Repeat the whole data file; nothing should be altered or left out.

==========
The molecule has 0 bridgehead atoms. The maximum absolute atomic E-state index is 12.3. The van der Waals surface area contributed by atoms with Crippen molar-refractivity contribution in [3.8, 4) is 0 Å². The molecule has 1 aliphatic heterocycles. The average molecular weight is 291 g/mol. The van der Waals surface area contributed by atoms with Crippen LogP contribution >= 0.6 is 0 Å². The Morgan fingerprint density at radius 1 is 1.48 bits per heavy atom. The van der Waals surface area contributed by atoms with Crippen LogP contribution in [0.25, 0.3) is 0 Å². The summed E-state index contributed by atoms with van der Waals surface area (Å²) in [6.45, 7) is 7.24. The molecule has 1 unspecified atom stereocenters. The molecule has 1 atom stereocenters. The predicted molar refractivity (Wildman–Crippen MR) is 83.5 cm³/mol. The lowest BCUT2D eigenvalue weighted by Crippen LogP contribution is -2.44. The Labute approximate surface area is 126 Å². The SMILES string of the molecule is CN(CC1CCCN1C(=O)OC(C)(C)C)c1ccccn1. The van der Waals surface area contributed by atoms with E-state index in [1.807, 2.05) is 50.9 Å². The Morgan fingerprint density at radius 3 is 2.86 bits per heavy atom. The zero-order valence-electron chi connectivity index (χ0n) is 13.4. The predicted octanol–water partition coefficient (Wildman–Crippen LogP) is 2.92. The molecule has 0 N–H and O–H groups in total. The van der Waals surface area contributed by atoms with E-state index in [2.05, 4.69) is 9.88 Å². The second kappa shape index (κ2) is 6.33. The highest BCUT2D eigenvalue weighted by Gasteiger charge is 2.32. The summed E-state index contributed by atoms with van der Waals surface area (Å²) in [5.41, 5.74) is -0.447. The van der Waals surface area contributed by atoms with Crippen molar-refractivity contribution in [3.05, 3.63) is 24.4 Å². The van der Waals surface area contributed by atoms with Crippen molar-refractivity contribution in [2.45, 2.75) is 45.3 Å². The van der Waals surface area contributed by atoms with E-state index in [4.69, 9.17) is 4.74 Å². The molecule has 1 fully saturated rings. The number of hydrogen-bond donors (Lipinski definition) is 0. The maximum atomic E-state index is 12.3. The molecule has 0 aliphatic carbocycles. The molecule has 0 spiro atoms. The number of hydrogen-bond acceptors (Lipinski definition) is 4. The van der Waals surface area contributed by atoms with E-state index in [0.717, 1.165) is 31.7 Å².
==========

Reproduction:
The molecule has 0 bridgehead atoms. The maximum absolute atomic E-state index is 12.3. The van der Waals surface area contributed by atoms with Crippen molar-refractivity contribution in [3.8, 4) is 0 Å². The molecule has 1 aliphatic heterocycles. The average molecular weight is 291 g/mol. The van der Waals surface area contributed by atoms with Crippen LogP contribution >= 0.6 is 0 Å². The Morgan fingerprint density at radius 1 is 1.48 bits per heavy atom. The van der Waals surface area contributed by atoms with Crippen LogP contribution in [0.25, 0.3) is 0 Å². The summed E-state index contributed by atoms with van der Waals surface area (Å²) in [6.45, 7) is 7.24. The molecule has 1 unspecified atom stereocenters. The molecule has 1 atom stereocenters. The predicted molar refractivity (Wildman–Crippen MR) is 83.5 cm³/mol. The lowest BCUT2D eigenvalue weighted by Crippen LogP contribution is -2.44. The Labute approximate surface area is 126 Å². The SMILES string of the molecule is CN(CC1CCCN1C(=O)OC(C)(C)C)c1ccccn1. The van der Waals surface area contributed by atoms with E-state index in [1.807, 2.05) is 50.9 Å². The Morgan fingerprint density at radius 3 is 2.86 bits per heavy atom. The zero-order valence-electron chi connectivity index (χ0n) is 13.4. The predicted octanol–water partition coefficient (Wildman–Crippen LogP) is 2.92. The molecule has 0 N–H and O–H groups in total. The van der Waals surface area contributed by atoms with E-state index in [2.05, 4.69) is 9.88 Å². The second kappa shape index (κ2) is 6.33. The highest BCUT2D eigenvalue weighted by Gasteiger charge is 2.32. The summed E-state index contributed by atoms with van der Waals surface area (Å²) in [5.41, 5.74) is -0.447. The van der Waals surface area contributed by atoms with Crippen molar-refractivity contribution in [3.05, 3.63) is 24.4 Å². The van der Waals surface area contributed by atoms with Crippen molar-refractivity contribution in [2.45, 2.75) is 45.3 Å². The van der Waals surface area contributed by atoms with E-state index in [4.69, 9.17) is 4.74 Å². The molecule has 1 fully saturated rings. The number of hydrogen-bond donors (Lipinski definition) is 0. The maximum atomic E-state index is 12.3. The molecule has 0 aliphatic carbocycles. The molecule has 0 spiro atoms. The number of hydrogen-bond acceptors (Lipinski definition) is 4. The van der Waals surface area contributed by atoms with E-state index in [0.717, 1.165) is 31.7 Å².